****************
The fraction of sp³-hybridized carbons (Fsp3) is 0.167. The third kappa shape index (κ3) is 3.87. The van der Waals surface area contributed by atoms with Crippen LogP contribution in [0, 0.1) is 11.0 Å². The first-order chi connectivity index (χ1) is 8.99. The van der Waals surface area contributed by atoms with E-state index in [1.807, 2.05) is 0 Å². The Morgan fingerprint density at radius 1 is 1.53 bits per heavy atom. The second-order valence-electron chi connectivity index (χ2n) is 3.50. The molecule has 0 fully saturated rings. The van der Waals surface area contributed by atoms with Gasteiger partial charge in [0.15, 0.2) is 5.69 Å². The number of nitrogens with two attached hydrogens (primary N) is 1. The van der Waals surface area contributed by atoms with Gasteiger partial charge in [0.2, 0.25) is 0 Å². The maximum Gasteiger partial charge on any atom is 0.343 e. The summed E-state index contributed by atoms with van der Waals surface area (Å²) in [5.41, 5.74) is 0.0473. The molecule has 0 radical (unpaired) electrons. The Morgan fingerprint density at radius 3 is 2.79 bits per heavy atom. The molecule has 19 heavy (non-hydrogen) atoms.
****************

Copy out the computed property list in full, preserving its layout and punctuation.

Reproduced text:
The fraction of sp³-hybridized carbons (Fsp3) is 0.167. The third kappa shape index (κ3) is 3.87. The van der Waals surface area contributed by atoms with Crippen LogP contribution in [0, 0.1) is 11.0 Å². The first-order chi connectivity index (χ1) is 8.99. The van der Waals surface area contributed by atoms with E-state index in [1.807, 2.05) is 0 Å². The Morgan fingerprint density at radius 1 is 1.53 bits per heavy atom. The second-order valence-electron chi connectivity index (χ2n) is 3.50. The molecule has 0 fully saturated rings. The van der Waals surface area contributed by atoms with Gasteiger partial charge in [0.15, 0.2) is 5.69 Å². The number of nitrogens with two attached hydrogens (primary N) is 1. The van der Waals surface area contributed by atoms with Gasteiger partial charge in [0.2, 0.25) is 0 Å². The maximum Gasteiger partial charge on any atom is 0.343 e. The summed E-state index contributed by atoms with van der Waals surface area (Å²) in [5.41, 5.74) is 0.0473. The molecule has 0 radical (unpaired) electrons. The Morgan fingerprint density at radius 3 is 2.79 bits per heavy atom. The molecule has 19 heavy (non-hydrogen) atoms.